Background: Bicuspid aortic valves (BAV) are frequently associated with root/ascending aorta dilatation, but there is controversy regarding when to operate to prevent dissection of a dilated aorta associated with a well-functioning BAV. Methods: From 1988 through 2008, 158 patients (mean age: 56 ± 13.5 years) with a dilated ascending aorta (AA) and a well-functioning BAV were referred to our institution. All patients underwent computed tomographic (CT) scanning and digitization to calculate mean AA diameter. Forty-two patients underwent operation a median of 52 days after initial CT scan with a mean AA diameter of 5.6 ± 0.5 cm. One hundred sixteen patients (mean diameter 4.6 ± 0.5 cm) were enrolled in annual or semiannual surveillance. Seventy-one patients, 45 with 2 or more CT scans, are still under surveillance. Results: Average follow-up was 6.5 ± 4.1 years. Overall survival after the first encounter was 93% at 5 years and 85% at 10 years. A total of 87 of 158 patients had a Bentall or Yacoub procedure, with two hospital deaths (2.3%). Mean duration of surveillance in the 116 patients without immediate operation was 4.2 ± 2.9 years (481 patient-years). Average growth rate of the AA in patients with 2 scans or greater was 0.77 mm/year (p <0.0001 versus normal population) with no significant impact of hypertension, sex, smoking or age. Forty-five of the 116 surveillance patients underwent operation after a mean of 3.4 ± 2.9 years (mean age 55 ± 14.7 years; mean AA diameter 4.9 ± 0.6 cm). Six patients died without surgery, median age 82 (range, 44 to 87) years, but none within one year of the last CT scan. Conclusions: A consistent approach to patients with a well-functioning BAV and AA dilatation, recommending operation to those with an AA diameter greater than 5 cm and deferring operation in patients under surveillance in the absence of significant enlargement (>0.5 cm/year), resulted in overall survival equivalent to a normal age-matched and sex-matched population. Operation was necessary in approximately 10% of patients under surveillance each year.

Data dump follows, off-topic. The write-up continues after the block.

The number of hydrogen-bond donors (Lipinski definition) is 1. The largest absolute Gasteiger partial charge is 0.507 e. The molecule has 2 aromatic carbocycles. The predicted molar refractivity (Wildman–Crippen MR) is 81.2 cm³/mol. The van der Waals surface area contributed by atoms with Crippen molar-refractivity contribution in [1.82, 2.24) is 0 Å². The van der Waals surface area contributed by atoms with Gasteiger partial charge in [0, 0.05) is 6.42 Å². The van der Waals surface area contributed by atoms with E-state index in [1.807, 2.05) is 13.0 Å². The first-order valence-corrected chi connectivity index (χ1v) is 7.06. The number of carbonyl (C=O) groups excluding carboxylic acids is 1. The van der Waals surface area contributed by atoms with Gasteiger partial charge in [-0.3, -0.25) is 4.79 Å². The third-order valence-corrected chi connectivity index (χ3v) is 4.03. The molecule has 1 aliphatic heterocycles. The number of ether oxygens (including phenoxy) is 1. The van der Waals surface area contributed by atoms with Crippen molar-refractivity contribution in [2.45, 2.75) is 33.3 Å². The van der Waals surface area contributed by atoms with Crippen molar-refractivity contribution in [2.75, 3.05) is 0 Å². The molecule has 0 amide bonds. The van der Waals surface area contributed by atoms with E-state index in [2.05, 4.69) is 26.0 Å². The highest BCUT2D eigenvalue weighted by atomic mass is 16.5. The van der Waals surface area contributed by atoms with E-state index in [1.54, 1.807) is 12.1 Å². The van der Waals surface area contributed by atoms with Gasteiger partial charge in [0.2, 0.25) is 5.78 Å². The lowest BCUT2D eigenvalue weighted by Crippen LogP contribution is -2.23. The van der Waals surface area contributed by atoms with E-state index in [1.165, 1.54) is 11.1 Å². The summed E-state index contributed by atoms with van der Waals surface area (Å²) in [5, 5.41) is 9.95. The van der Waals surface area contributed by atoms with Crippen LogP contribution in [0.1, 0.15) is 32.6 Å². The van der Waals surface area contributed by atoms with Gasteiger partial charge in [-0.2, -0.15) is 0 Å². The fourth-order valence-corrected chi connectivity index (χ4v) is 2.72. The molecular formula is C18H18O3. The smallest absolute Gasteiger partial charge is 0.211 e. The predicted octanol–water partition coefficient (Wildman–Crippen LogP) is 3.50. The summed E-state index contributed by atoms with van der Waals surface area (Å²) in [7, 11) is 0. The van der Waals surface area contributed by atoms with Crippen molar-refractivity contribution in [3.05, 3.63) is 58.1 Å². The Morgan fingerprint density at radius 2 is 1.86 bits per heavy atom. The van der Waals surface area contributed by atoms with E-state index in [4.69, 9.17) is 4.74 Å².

ASJC Scopus subject areas
- Cardiology and Cardiovascular Medicine
- Pulmonary and Respiratory Medicine